An excited Dr Jayanthi Siva Kumaree Maharaj graduated with her PhD in Education for research that explored Grade 12 learners’ understandings of, and problem-solving approaches to Work-Energy-Power in Physical Sciences in high schools.
‘Work-Energy-Power resources are now a scarce commodity in the global and Southern African states and knowledge about their constituents, production and application becomes far more relevant in our daily lives. There is also ongoing competition regarding ownership of Work-Energy-Power resources globally,’ explained Maharaj, adding that this makes her research important in the school curriculum. ‘All life needs energy to exist. How well the learners understand and solve problems involving this topic has a positive impact on the way the country competes on the international stage’.
A large part of Maharaj’s study involved listening to the verbalised thinking of participants which she described as ‘taking a peek into the thinking of participants.’ She found that although all learners in the study did display scientifically correct understandings of some of the concepts involving Work-Energy-Power in certain contexts, they also displayed alternative conceptions regarding this topic. Overall, she identified 14 alternative conceptions displayed by learners and seven problem solving approaches pursued by learners.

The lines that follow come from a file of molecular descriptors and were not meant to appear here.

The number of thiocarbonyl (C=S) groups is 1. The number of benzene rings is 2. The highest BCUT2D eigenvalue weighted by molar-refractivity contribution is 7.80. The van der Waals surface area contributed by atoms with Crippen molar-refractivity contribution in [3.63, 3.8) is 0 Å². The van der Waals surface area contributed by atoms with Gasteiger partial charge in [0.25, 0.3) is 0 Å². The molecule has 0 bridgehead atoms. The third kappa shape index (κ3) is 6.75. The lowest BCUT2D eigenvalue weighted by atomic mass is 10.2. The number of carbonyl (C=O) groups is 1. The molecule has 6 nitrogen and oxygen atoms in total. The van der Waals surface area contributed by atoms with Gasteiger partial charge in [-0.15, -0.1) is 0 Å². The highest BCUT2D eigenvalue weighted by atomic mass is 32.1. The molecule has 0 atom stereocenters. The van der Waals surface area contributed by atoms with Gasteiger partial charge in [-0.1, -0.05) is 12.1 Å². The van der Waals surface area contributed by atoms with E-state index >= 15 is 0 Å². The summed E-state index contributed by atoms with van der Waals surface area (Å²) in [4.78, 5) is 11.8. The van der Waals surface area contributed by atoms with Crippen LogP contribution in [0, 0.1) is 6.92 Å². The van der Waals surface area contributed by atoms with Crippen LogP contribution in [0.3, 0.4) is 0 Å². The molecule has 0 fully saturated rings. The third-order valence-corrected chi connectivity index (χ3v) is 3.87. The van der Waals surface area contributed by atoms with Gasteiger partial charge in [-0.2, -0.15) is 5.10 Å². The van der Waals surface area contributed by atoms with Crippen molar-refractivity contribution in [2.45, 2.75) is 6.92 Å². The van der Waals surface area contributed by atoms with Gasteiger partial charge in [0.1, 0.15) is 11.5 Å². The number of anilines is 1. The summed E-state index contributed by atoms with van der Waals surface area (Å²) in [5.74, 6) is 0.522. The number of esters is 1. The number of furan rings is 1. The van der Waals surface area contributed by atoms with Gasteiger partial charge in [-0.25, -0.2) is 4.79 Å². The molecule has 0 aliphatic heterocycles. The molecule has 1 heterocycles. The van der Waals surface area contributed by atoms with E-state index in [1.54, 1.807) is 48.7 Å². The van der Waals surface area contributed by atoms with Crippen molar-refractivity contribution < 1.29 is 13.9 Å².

‘The patterns of variation espoused in Variation Theory provided explanations for the prevalence of alternative conceptions and problem-solving difficulties. The study deepens our knowledge about learners’ difficulties with this topic and provides a basis for improving learning and teaching,’ she said.
Maharaj is grateful to her family, friends and supervisor, Professor Nadaraj Govender who believed in her and her capabilities. ‘He constantly encouraged me to go beyond the personal challenges that I faced and to complete my studies.’
She dedicated her PhD to her late parents, husband as well as participants who welcomed her into their school and deepest thoughts about Physical Sciences. ‘This study was successful because of everybody’s unbridled cooperation,’ she said.